Bidders will inherently seek to delight a customer, so it’s easy to see how buyers can manipulate the culture. However, it is the sales culture within and between bidders that determines the behaviours. Some say yes to unreasonable demands, others say no. This is consistent everywhere I’ve worked. I remember submitting a proactive proposal to a Japanese car manufacturer who then requested and set progressively tighter turnaround times for improved offers. Eventually they gave eight-hour submission deadlines and still the bidder’s management agreed. When the P&L could not stand further erosion and the final BAFO request was refused, the company did not win. During the debrief, the customer said, “It is not in our culture to say no, so we kept pushing until you said no.”
3. It’s a people thing
Remember what Mahatma Gandhi said? “A nation’s culture resides in the hearts and in the soul of its people.” Make time to get to know and understand your colleagues, wherever they are. Relationships are possibly the single biggest factor for bidding success. Proper close working relationships are where favours can be asked, and people respect and help each other. It requires a time investment to build trust, and the correct starting point for the relationship. In Asia, for example, seniority is really important; people need to understand where you sit in an organisation. Similarly in Defence across the world, rank commands respect and so is one of the first things asked.
4. Virtual working is the future
I live in a remote north Wales village, yet I work for a very successful Danish financial services company. Nearly all of my colleagues live and work in the Nordics, but I’ve had no need to travel from my home office in 12 months. (My previous job required me to drive 900 miles per week for meetings across the UK.) All my meetings now are virtual. Because of this, my employer gets the best talent irrespective of where they live, and employees have a much better lifestyle free of daily commuting or time away from family. My virtual bid teams consist of people from across Europe. This brings cultural sensitivities and considerations to bear – notably language, time zones and working hours; but rather wonderfully it has highlighted the impressive focus that Nordic people give to work/life balance. There’s a lot to be learned from this: focus on output, efficiency, quality of work and flexibility. And be visible. It’s important to be there for one another.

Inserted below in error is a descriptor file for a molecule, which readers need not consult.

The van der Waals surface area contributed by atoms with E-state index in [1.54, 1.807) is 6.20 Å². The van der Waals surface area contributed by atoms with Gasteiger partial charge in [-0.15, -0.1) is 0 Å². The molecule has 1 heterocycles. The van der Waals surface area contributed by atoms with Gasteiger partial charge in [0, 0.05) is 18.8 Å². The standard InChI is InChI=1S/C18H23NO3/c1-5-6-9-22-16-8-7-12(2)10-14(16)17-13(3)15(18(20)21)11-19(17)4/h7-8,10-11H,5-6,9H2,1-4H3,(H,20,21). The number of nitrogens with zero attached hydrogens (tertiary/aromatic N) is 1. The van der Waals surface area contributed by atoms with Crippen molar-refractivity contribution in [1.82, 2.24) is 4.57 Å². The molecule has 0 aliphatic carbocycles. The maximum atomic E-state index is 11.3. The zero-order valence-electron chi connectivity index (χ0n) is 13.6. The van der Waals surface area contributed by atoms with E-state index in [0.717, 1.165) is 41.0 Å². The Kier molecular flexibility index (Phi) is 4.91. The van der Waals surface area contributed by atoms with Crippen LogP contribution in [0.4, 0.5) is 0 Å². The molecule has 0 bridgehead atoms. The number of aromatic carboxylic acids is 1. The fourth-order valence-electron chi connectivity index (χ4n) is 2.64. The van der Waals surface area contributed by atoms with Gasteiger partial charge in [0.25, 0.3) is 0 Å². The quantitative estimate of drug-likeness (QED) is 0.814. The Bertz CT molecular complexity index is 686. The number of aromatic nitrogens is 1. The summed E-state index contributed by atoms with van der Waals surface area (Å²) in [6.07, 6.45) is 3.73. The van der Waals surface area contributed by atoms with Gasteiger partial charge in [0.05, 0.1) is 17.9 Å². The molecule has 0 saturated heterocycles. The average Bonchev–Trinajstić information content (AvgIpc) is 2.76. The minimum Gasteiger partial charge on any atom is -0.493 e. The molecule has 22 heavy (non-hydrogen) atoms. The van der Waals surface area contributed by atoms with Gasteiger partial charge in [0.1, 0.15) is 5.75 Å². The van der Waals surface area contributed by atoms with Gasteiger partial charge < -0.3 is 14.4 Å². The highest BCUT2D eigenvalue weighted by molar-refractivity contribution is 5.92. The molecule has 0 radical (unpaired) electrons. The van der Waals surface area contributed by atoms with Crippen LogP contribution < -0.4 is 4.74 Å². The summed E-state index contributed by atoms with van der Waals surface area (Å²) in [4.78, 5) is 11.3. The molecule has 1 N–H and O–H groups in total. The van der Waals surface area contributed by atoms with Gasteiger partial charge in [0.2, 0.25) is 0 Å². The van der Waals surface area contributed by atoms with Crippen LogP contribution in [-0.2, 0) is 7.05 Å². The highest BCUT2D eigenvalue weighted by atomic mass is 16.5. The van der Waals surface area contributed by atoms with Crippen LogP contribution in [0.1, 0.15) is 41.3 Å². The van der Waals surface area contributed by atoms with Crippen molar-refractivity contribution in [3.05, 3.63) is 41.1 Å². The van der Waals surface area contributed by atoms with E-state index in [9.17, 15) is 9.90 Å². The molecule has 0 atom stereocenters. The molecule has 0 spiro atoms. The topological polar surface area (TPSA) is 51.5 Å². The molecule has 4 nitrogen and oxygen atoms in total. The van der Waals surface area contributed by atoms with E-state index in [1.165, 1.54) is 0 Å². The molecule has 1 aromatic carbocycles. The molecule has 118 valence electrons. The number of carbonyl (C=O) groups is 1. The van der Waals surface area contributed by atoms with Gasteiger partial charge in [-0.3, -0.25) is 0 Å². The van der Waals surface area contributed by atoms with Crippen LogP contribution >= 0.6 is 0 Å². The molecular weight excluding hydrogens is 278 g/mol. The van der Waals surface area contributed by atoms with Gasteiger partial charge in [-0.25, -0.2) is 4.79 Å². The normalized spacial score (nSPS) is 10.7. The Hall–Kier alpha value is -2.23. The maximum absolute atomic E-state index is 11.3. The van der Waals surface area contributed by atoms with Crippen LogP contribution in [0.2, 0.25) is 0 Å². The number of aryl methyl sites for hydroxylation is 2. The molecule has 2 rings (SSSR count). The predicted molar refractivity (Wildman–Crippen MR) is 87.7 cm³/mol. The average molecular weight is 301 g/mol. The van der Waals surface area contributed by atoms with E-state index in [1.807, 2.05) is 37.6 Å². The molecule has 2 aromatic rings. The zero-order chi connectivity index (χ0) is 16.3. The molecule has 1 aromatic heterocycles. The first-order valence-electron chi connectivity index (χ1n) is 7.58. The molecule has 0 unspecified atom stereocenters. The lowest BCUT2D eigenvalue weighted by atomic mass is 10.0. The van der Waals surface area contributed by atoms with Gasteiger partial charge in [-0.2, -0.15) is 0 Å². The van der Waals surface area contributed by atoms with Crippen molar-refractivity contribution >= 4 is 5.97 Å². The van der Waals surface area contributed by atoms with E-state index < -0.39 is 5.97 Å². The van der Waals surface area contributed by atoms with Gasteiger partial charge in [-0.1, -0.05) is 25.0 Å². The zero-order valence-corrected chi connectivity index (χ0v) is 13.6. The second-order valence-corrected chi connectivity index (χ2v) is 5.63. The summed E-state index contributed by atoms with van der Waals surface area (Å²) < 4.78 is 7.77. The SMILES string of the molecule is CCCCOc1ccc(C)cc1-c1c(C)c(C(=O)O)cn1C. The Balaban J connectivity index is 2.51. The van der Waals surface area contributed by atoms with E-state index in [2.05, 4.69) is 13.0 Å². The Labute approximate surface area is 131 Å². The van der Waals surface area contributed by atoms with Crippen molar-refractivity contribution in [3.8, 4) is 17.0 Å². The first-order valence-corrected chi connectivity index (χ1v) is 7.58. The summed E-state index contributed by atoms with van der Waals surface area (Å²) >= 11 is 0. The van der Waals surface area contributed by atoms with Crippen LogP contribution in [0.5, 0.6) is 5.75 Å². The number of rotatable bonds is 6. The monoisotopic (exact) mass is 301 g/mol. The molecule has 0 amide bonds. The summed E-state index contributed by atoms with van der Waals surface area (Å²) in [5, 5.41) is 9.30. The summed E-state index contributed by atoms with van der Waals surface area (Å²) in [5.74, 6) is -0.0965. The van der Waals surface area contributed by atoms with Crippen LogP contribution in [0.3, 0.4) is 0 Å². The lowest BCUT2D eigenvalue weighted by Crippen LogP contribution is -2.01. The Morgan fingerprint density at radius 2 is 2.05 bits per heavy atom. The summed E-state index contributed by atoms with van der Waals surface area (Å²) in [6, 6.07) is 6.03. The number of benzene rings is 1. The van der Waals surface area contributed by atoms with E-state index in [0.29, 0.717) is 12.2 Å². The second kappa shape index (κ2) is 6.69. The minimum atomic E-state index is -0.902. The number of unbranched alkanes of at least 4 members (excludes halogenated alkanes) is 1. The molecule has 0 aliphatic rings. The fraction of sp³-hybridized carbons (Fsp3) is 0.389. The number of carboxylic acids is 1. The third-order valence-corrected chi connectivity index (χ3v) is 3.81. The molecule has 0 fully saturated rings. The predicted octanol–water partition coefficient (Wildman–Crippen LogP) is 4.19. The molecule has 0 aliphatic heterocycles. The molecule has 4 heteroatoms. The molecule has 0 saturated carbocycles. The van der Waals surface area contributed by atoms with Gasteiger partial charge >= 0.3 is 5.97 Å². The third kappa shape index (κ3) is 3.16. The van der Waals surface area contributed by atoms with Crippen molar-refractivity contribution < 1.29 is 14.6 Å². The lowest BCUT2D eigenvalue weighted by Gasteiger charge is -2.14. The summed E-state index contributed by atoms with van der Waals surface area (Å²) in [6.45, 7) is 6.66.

We bidders – wherever we may be – are a family, bonded by a desire to do a good job and please others. We’re genuinely caring and supportive; we want to win; we face challenges from customers and competitors, and we know the all-too-familiar tension with Sales and their ‘strategic’ opportunities. Yet we remain the growth agents and do what’s needed to motivate those around us. We are, as the words say, a ‘culture club’.
This article was written by Nigel Hudson.
Nigel is passionate about professional development. He designed and delivered the APMP award-winning Bid Academy for Vodafone and co-authored Europe’s leading proposal syllabus with Strategic Proposals. He’s trained more than 4,000 people worldwide .